Pakistan and the Gulf: Brothers but not allies?
Pakistan’s neutrality on the Yemen conflict has resulted in a sense of betrayal in the Arab world
Pakistan’s neutrality on the Yemen conflict has resulted in a sense of betrayal in the Arab world. Neutrality in itself is a stand, and Pakistan is seen as anything but neutral. For the sake of its own national interests, Pakistan refused to join the call of its traditional “allies” in the Middle East. Pakistan must have calculated possible reactions against its decision and how to survive the fallout, if any.
Its relations with the Gulf states have always been strong, especially with Saudi Arabia, which has a unique place in the hearts and minds of Pakistanis due to its religious status. How these states must have felt, then, at Pakistan’s decision.
However, it would probably not have come as a surprise had one followed the talk shows, print media and statements by politicians in Pakistan, as the armed forces silently watched developments. Everything was moving toward staying out of the Yemen conflict while extending only political support to Operation Decisive Storm.
It took Pakistan two weeks to develop a stand, and in the end gave parliament the right to decide, though Prime Minister Nawaz Sharif had the constitutional right to send troops after consultations with the armed forces. The decision to leave the matter to parliament would deflect pressure and save the country from political embarrassment.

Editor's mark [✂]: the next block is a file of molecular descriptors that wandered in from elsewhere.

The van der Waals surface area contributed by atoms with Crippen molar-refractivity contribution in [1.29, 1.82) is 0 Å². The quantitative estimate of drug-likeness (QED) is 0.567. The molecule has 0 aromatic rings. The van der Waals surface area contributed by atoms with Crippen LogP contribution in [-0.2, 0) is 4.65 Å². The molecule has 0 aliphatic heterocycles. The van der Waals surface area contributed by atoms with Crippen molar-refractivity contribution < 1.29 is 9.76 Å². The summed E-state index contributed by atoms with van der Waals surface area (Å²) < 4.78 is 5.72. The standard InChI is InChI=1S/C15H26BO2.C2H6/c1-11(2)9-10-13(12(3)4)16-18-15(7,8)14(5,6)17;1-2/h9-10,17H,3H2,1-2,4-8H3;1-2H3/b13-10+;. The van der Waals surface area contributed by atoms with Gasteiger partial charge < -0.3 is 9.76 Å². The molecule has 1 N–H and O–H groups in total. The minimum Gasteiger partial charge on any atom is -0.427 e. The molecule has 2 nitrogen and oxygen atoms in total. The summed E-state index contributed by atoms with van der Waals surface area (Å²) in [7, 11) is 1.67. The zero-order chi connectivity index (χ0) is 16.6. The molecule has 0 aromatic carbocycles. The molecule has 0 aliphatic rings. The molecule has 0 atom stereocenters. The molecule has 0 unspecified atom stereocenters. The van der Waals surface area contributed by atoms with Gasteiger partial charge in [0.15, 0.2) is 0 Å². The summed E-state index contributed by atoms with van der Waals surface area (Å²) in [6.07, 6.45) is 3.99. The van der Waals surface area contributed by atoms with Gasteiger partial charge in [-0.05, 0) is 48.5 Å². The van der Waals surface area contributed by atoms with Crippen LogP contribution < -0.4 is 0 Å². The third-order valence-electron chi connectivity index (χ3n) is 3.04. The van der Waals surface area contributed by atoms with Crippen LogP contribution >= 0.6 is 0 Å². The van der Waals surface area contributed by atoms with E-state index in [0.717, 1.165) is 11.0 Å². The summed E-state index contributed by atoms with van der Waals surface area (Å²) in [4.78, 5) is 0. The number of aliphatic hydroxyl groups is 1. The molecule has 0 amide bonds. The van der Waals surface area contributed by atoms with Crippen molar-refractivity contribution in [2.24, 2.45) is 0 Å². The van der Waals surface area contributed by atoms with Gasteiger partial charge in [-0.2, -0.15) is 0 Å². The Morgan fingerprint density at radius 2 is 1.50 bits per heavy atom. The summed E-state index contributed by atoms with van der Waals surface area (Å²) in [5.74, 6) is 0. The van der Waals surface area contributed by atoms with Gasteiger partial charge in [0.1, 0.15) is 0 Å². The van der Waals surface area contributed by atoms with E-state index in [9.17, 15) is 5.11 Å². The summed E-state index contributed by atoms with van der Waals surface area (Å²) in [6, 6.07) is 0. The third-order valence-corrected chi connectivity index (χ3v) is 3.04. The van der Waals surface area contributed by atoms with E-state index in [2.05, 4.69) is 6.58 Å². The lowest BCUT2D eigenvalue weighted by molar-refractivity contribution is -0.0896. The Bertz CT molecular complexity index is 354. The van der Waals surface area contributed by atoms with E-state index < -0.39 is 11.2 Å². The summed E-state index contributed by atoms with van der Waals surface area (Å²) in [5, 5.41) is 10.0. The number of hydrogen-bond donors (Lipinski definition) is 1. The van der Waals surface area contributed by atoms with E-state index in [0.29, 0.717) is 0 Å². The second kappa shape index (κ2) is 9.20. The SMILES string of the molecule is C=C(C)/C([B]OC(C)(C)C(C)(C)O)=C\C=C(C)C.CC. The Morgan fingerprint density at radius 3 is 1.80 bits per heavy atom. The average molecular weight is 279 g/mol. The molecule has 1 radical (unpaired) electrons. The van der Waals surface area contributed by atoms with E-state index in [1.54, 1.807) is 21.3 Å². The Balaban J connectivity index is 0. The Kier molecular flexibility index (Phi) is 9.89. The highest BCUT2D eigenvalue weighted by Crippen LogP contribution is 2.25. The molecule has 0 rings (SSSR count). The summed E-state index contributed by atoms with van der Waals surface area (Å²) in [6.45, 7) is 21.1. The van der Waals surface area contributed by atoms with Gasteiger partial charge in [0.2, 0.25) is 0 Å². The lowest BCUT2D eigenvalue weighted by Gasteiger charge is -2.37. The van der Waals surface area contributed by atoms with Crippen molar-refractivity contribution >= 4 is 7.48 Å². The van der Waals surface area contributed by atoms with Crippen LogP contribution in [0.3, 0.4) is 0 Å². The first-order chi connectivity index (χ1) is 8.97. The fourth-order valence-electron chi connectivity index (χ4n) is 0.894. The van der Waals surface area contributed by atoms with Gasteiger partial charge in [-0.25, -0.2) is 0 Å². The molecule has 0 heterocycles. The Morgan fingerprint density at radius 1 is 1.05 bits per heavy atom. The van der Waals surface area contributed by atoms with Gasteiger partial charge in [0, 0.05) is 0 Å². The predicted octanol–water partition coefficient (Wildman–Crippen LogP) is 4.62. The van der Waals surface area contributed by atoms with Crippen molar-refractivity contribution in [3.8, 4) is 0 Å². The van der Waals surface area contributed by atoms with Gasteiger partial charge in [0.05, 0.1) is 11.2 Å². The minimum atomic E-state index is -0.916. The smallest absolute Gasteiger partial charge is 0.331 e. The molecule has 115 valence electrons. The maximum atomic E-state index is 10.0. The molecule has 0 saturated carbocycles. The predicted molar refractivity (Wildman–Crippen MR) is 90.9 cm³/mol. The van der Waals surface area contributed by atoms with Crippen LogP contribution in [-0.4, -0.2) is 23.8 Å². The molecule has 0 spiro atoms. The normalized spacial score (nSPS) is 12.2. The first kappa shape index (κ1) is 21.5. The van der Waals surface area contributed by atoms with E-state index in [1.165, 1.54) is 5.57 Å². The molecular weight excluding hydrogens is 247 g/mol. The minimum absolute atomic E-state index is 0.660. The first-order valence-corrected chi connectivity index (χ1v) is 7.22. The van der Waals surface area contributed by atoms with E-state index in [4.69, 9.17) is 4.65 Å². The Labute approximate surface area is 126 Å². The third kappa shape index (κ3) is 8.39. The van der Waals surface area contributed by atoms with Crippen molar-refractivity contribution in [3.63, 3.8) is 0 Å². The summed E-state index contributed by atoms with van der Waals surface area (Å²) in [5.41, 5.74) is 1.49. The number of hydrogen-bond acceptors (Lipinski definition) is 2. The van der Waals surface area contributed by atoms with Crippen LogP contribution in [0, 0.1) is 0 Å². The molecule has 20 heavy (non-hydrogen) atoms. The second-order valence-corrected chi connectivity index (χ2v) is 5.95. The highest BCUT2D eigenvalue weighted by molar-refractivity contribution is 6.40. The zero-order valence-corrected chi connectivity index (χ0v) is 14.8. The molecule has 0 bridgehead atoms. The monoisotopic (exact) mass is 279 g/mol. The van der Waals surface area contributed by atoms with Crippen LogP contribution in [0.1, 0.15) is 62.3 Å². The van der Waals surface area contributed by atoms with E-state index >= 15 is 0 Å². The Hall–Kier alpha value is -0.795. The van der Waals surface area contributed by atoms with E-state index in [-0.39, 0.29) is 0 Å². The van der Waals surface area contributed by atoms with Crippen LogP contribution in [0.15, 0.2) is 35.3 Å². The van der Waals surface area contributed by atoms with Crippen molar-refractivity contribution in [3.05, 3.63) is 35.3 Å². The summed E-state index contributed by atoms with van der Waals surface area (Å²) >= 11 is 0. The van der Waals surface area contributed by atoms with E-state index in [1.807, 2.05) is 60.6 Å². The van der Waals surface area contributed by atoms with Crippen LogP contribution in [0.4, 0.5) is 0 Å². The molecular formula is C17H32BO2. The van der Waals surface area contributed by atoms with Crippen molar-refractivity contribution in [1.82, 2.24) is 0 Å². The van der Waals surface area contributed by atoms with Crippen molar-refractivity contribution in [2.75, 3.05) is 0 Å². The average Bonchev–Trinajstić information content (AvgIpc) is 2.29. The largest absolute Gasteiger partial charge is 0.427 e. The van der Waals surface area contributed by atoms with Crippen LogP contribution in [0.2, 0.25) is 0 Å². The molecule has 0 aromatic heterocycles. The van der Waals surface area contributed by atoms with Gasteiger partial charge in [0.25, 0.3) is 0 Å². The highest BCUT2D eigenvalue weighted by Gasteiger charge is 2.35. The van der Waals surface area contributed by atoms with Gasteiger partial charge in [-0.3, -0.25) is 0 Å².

There was unspoken fear of exacerbating sectarian tension in Pakistan if it chose to take sides, as its neighbor Iran supports the Houthi rebels in Yemen. Also, around a third of Pakistani troops are engaged in an internal war with militant groups, and the eastern border with India is always on a state of alert. In addition, Pakistan sees itself as a South Asian state more than a neighbor to the Middle East.
Its decision not to be part of Operation Decisive Storm clearly shows that geopolitics is more important to Pakistan than chasing political interests; geography is a fixed component while all else is variable. Furthermore, the country has diversified over the last decade, with a strongly emerging media and a vibrant parliament.
It is hoped that Pakistan practised democracy in its true spirit when it decided not to join Operation Decisive Storm, and that this approach would be adopted on every matter of national interest. Pakistan must undoubtedly strengthen its democracy and give its civil institutions a chance to thrive, but democracy should be a permanent practise, not an occasional one.
Shunned and isolated
The reaction to Pakistan’s stand should not leave such an important regional power feeling shunned and isolated. This could leave Pakistan with no option but to look to other regional powers.
Interestingly, Iran’s stance on Yemen is prevalent in Pakistani media, while Operation Decisive Storm’s stance is entirely absent. This raises questions about Middle Eastern efforts over the years to build alliances, and calls for scrutiny of policies adopted. Why did only two Pakistani religious parties take to the streets in support of Operation Decisive Storm, while the rest of the country’s polity and the media were against military participation?
Policies toward Pakistan should be revised so as to build better relations with its media, society and polity. Only then will it feel that the Middle East is part of its geopolitics.
Baker Atyani is Al Arabiya News Channel’s bureau chief in South and East Asia. He is a veteran journalist, covering conflict zones in Asia for the past 16 years and is an expert on militant groups in Asia. He has produced numerous documentaries, articles, and investigative stories and was the last journalist to interview Osama Bin Laden before 9/11. He has been honored by MCF with "Exceptional Courage in Journalism" award.